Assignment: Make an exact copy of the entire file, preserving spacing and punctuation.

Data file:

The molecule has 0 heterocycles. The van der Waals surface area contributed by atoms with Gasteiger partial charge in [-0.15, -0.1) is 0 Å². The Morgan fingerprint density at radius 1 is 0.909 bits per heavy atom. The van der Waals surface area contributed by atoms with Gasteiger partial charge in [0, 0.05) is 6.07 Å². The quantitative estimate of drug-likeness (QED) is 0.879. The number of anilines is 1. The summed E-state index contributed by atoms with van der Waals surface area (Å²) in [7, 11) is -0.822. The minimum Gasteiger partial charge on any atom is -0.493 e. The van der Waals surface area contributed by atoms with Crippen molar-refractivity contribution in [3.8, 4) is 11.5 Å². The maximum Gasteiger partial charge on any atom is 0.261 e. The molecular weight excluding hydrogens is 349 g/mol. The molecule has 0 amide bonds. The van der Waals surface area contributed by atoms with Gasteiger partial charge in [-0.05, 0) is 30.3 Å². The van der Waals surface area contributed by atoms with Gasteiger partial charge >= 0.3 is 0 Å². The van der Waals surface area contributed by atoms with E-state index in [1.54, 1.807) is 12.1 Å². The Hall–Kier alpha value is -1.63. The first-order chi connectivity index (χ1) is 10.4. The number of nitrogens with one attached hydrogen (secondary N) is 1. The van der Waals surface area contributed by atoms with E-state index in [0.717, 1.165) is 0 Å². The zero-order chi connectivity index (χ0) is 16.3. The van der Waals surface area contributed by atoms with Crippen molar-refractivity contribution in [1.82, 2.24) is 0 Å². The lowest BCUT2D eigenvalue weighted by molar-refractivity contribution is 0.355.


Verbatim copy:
The molecule has 0 heterocycles. The van der Waals surface area contributed by atoms with Gasteiger partial charge in [-0.15, -0.1) is 0 Å². The Morgan fingerprint density at radius 1 is 0.909 bits per heavy atom. The van der Waals surface area contributed by atoms with Gasteiger partial charge in [0, 0.05) is 6.07 Å². The quantitative estimate of drug-likeness (QED) is 0.879. The number of anilines is 1. The summed E-state index contributed by atoms with van der Waals surface area (Å²) in [7, 11) is -0.822. The minimum Gasteiger partial charge on any atom is -0.493 e. The van der Waals surface area contributed by atoms with Crippen molar-refractivity contribution in [3.8, 4) is 11.5 Å². The maximum Gasteiger partial charge on any atom is 0.261 e. The molecular weight excluding hydrogens is 349 g/mol. The molecule has 0 amide bonds. The van der Waals surface area contributed by atoms with Gasteiger partial charge in [-0.05, 0) is 30.3 Å². The van der Waals surface area contributed by atoms with Gasteiger partial charge >= 0.3 is 0 Å². The van der Waals surface area contributed by atoms with E-state index in [1.54, 1.807) is 12.1 Å². The Hall–Kier alpha value is -1.63. The first-order chi connectivity index (χ1) is 10.4. The number of nitrogens with one attached hydrogen (secondary N) is 1. The van der Waals surface area contributed by atoms with E-state index in [0.717, 1.165) is 0 Å². The zero-order chi connectivity index (χ0) is 16.3. The van der Waals surface area contributed by atoms with Crippen molar-refractivity contribution in [1.82, 2.24) is 0 Å². The lowest BCUT2D eigenvalue weighted by molar-refractivity contribution is 0.355.